Food Labelling

28 Aug

Happy Wednesday folks – hope you’ve all enjoyed your August!  As our month themed around food is nearly over we wanted to point you to our past food-related posts on topics like: when to buy organic, front yard gardening, keeping produce fresh, food bank diets, and more!  Check back to 2010, 2011 and 2012 for lots of information…

This month we thought we’d share this handy collection of decoded eco-food labels from the Mother Nature Network as trends seem to be saying that more and more people are purchasing food produtcts with environmental responsibility in mind but with the lists of labelling on food these days, even the most up to date ecoholic can still get a little lost. …

What it means: The Non-GMO Project’s seal verifies that products have been “produced according to rigorous best practices for GMO avoidance,” including testing of all GMO risk ingredients. The Project’s current action threshold for testing is 0.9%, which is on par with the European Union standards. While final products don’t have to be tested and the label doesn’t guarantee a product is 100 percent GMO-free, you can be sure that products bearing the seal have met the highest standards possible for non-GMO, including testing, traceability, and segregation.
See it on: Dairy products, produce, coffee, tea, chocolate, meat, poultry, eggs and processed products.
 
What it means: Certified by the National Organic Program to be at least 95 percent organic meaning no pesticides, fertilizers, hormones, antibiotics, radiation or genetic engineering was used.
See it on: Produce, coffee, tea, chocolate, meat, poultry, eggs and processed products
 
What it means: Products are certified by the UK Soil Association to exceed the legal European definition of organic — strict standards are followed to avoid pesticides, additives, GMOs, harmful chemical processes and inhumane treatment of animals. 
See it on: Coffee, tea, produce, poultry, eggs, meat and wine
 
 
 
What it means: Farmers enjoy safe working conditions, living wages, fair prices for crops and they invest in business and community building projects. Plus, pesticides and GMOs are strictly prohibited.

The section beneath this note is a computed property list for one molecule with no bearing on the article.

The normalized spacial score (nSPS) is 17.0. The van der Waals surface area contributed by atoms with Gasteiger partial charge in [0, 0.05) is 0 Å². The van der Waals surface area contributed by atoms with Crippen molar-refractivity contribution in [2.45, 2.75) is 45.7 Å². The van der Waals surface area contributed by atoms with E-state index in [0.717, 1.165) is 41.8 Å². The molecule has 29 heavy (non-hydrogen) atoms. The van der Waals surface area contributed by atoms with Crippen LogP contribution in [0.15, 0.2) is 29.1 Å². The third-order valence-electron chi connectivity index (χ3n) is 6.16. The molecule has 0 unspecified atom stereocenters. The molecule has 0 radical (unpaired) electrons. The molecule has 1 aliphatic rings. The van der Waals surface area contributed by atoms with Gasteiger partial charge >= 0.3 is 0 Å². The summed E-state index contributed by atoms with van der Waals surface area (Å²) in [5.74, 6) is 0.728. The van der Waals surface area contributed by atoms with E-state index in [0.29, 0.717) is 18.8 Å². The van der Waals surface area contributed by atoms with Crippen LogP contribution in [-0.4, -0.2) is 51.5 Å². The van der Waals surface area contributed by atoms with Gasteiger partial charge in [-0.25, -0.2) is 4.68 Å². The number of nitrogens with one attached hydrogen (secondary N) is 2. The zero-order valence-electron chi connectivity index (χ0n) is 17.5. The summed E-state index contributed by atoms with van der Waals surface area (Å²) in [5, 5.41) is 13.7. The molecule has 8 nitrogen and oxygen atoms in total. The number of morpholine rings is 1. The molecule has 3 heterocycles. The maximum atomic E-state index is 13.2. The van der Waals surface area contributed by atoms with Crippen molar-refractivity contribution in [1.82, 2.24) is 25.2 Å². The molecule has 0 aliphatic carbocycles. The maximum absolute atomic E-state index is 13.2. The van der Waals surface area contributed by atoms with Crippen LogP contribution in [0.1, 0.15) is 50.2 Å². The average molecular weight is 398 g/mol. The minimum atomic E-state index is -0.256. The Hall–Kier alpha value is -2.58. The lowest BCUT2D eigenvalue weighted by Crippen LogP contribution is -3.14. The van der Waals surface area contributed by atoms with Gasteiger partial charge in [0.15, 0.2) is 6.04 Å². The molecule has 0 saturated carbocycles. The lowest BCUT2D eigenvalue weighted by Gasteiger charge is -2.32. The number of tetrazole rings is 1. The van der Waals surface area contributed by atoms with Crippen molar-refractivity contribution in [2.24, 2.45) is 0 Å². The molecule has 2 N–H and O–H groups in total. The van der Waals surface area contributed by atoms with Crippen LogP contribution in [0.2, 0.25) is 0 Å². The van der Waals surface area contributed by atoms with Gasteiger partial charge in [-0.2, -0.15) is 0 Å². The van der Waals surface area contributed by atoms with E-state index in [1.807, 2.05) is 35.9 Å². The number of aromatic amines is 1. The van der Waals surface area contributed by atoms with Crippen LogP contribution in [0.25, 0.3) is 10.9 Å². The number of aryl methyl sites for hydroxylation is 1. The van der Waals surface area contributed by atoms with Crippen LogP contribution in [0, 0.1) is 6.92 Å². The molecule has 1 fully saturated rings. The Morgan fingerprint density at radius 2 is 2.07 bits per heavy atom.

See it on: Coffee, tea, chocolate, fruit, wine, sugar, rice and vanilla
 
Free Range
What it means: If you see this term on eggs or beef, it has little meaning. The USDA only defines the claim in relation to chicken, and even then, outdoor access can be limited to just five minutes a day.
See it on: Poultry, meat, eggs
 
 
 No Antibiotics Added
What it means: A USDA regulated term that can be used if documentation can prove animals were raised without antibiotics.
See it on: Meat, poultry
 
See all 17 labels decoded here.
 
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The CO2ube – filter for your tailpipe

24 Jul

As July’s theme is transportation at No Waste Wednesdays we wanted to share with you a neat idea we heard about recently from Ecoviate – The CO2ube…

“CO2ube filters out carbon dioxide from your tailpipe” by

Carbon dioxide emissions have been linked to all sorts of environmental ills. Improvements in car design are helping the issue, but the CO2ube Kickstarter project wants to take carbon dioxide filtration to any car on the road.co2ube_610x458
The CO2ube attaches onto the end of your tailpipe using hose clamps. A combination of algae and sodium hydroxide filters out the carbon dioxide as it exits from car.
A single CO2ube is going for a pledge price of $45. The company behind the product, Ecoviate, has created working prototypes and is looking to produce the device in quantity. 
Read more here

 

Check them out on Kickstarter if you’d like to contribute to their cause or track more news about Ecoviate on their blog.  
Leave us a comment!  Any thoughts on the CO2ube?  Do you believe more resources should go towards technologies like the CO2ube to decrease GHG emissions or towards programming/efforts to decrease dependence on technologies that emit GHGs?

WED 2013

5 Jun

Today mark’s our 3rd year anniversary of the No Waste Wednesdays Blog!  Happy 3rd birthday to us…   Fittingly it is also World Environment Day 2013 and we are excited to share the hype around this year’s theme –  Think Eat Save.

WED2013

World Environment Day is an annual event that is aimed at being the biggest and most widely celebrated global day for positive environmental action. World Environment Day activities take place all year round and climax on 5 June every year, involving everyone from everywhere.

Days like WED fit in well with No Waste Wednesdays because they are about coming together to participate – if we start small and start together we can get somewhere.

 “Although individual decisions may seem small in the face of global threats and trends, when billions of people join forces in common purpose, we can make a tremendous difference.”- UN Secretary-General Ban Ki-Moon

So if you have an event planned be sure to register your activity with WED and use #WED2013 to track them.  If you don’t, check out the activities in your area to attend.  For some inspiration today we wanted to share a few items from a post by Food Tank – 21 inspiring initiatives to reduce food waste around the world…